Joseph Townsend was my 4th great-grandfather. He was born in Virginia, moved to Overton County, Tennessee where he was granted 320 acres on the Roaring River in 1814. By 1835, he had moved to Carroll County, Tennessee where he died about 1843, aged at least ninety.
This will is interesting in that it mentions that he has “negroes” (presumably several of them) and specifies that they must be kept in the family and that they can choose who their “master or mistress” will be. This was known as “special consideration” and may indicate that the slaves in question were in fact relatives, perhaps his own children and grandchildren.
However, I’ve looked up the slave schedules for Carroll and Benton counties for 1850 and 1860, and none of Joseph Townsend’s heirs are listed. I do not find any black or “mulatto” Townsends in the area on the 1850-1870 censuses either.
Furthermore, all of Joseph Townsend’s grandchildren that I have been able to trace served on the Union side in the Civil War! So, they were presumably against slavery, or at least not willing to practice it themselves. (This was not uncommon in Carroll County, which was heavily divided during the war–many of my other ancestors from that area served with the Union.)
I wonder what happened to all these slaves? Were they sold, against Townsend’s wishes, or were they freed and perhaps went to nearby Kentucky to live? It’s a mystery.
Joseph Townsend Will
State of Tennessee
I Joseph Townsend, being through the blessing of God in a sound state of mind and memory on the 25th day of August in the year of our Lord one thousand eight hundred and forty three, but calling to mind the frail term of this life and that it is appointed to all men once to die, do make and ordering this my last will and testament, that is to say, principally and first of all I recommend my soul into the hands of almighty God who give it to me, and the disposal of my body I leave to the entire discretion of my friends with respect to my worldly estate I give, bequeath and dispose of it in the matter and proportion here following:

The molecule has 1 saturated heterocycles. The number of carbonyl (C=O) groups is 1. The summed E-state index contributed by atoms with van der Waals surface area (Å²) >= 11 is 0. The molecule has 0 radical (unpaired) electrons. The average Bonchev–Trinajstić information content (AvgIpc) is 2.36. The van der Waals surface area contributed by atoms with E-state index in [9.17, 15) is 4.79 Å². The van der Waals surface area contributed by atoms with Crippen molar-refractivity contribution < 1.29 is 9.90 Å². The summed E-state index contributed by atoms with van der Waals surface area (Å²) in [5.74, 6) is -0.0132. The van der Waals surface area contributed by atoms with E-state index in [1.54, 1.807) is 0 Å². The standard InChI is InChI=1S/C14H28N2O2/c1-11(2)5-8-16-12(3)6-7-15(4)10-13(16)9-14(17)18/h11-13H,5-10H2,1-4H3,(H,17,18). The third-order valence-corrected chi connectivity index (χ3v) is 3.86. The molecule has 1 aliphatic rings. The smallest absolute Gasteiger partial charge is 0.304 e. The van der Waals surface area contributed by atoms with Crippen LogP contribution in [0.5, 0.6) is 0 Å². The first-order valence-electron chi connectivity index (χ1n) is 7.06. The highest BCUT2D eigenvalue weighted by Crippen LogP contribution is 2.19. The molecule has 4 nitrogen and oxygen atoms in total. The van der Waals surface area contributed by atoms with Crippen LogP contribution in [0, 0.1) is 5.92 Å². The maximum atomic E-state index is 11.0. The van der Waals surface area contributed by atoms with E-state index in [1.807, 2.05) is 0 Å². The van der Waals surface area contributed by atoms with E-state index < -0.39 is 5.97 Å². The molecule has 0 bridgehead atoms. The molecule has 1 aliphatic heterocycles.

1st I will that all my Just debts be paid out of the effects, goods, chattels, or money.
2nd I will that none of the negroes I now own or their increase shall be sold out of my family or their heirs but shall have the choosing of their master or mistress amongst my lawful heirs and that the negroes should be valued.
3rd I give and bequeath to my son Albert Townsend five dollars in property.
4th I give to my deceased son Stephen Townsend his daughter Candis ten dollars in property.
5th I will to Nathaniel Townsend’s widow, Polly Townsend, ten dollars in property.
Finally, I will and bequeath that all my negroes and all my other effects that afterwards remain shall be equally divided amongst Rachel Hern, to who has been endorsed a one hundred dollar cash note said note to be taken out of her part of the estate, John Townsend, Patsy Bilbrey, Nancy Walker and the heirs of my son Albert Townsend. [Note: the women listed here are all Joseph Townsend’s daughters.]
I do hereby appoint and ordain that John Townsend and Henry Cobles(?) to be appointed joint Executors of my estate and on the removal by death or refusal of one or both of them I do request that the county court of Perry County do appoint a successor of said Executors to carry this my last will and testament into force and virtue agreeable to the request there contained in testimony whereof I have hereunto set my hand and seal the day and year above written.
Test: W. Daniel
State of Tennessee
Carroll County, January Term, 1846